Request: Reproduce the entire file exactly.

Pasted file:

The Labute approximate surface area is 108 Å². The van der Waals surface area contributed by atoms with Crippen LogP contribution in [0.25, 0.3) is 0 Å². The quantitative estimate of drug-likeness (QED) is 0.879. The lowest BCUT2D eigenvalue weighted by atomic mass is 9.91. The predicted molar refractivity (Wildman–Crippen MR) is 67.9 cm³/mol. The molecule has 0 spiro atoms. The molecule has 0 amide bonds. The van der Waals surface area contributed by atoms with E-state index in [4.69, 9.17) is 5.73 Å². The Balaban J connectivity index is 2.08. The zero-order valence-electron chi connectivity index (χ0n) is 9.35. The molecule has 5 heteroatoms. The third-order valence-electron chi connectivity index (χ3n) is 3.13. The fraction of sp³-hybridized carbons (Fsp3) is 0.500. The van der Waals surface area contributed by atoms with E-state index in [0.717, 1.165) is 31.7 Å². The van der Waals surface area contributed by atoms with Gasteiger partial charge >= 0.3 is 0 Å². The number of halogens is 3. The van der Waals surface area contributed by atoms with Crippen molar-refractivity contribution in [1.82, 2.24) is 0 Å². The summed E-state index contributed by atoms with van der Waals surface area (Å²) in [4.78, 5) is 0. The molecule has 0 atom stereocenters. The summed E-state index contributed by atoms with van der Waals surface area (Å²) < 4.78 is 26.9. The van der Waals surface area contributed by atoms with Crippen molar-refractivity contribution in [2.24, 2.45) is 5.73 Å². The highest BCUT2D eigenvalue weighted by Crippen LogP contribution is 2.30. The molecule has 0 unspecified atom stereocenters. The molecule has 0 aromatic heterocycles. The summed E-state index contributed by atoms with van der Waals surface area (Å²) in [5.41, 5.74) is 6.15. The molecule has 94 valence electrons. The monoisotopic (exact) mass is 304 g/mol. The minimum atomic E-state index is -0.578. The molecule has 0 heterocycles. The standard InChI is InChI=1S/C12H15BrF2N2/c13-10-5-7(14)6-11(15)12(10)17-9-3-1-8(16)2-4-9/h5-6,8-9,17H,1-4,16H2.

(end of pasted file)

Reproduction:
The Labute approximate surface area is 108 Å². The van der Waals surface area contributed by atoms with Crippen LogP contribution in [0.25, 0.3) is 0 Å². The quantitative estimate of drug-likeness (QED) is 0.879. The lowest BCUT2D eigenvalue weighted by atomic mass is 9.91. The predicted molar refractivity (Wildman–Crippen MR) is 67.9 cm³/mol. The molecule has 0 spiro atoms. The molecule has 0 amide bonds. The van der Waals surface area contributed by atoms with E-state index in [4.69, 9.17) is 5.73 Å². The Balaban J connectivity index is 2.08. The zero-order valence-electron chi connectivity index (χ0n) is 9.35. The molecule has 5 heteroatoms. The third-order valence-electron chi connectivity index (χ3n) is 3.13. The fraction of sp³-hybridized carbons (Fsp3) is 0.500. The van der Waals surface area contributed by atoms with E-state index in [0.717, 1.165) is 31.7 Å². The van der Waals surface area contributed by atoms with Gasteiger partial charge >= 0.3 is 0 Å². The number of halogens is 3. The van der Waals surface area contributed by atoms with Crippen molar-refractivity contribution in [1.82, 2.24) is 0 Å². The summed E-state index contributed by atoms with van der Waals surface area (Å²) in [4.78, 5) is 0. The molecule has 0 atom stereocenters. The summed E-state index contributed by atoms with van der Waals surface area (Å²) < 4.78 is 26.9. The van der Waals surface area contributed by atoms with Crippen molar-refractivity contribution in [2.24, 2.45) is 5.73 Å². The highest BCUT2D eigenvalue weighted by Crippen LogP contribution is 2.30. The molecule has 0 unspecified atom stereocenters. The molecule has 0 aromatic heterocycles. The summed E-state index contributed by atoms with van der Waals surface area (Å²) in [5.41, 5.74) is 6.15. The molecule has 94 valence electrons. The monoisotopic (exact) mass is 304 g/mol. The minimum atomic E-state index is -0.578. The molecule has 0 heterocycles. The standard InChI is InChI=1S/C12H15BrF2N2/c13-10-5-7(14)6-11(15)12(10)17-9-3-1-8(16)2-4-9/h5-6,8-9,17H,1-4,16H2.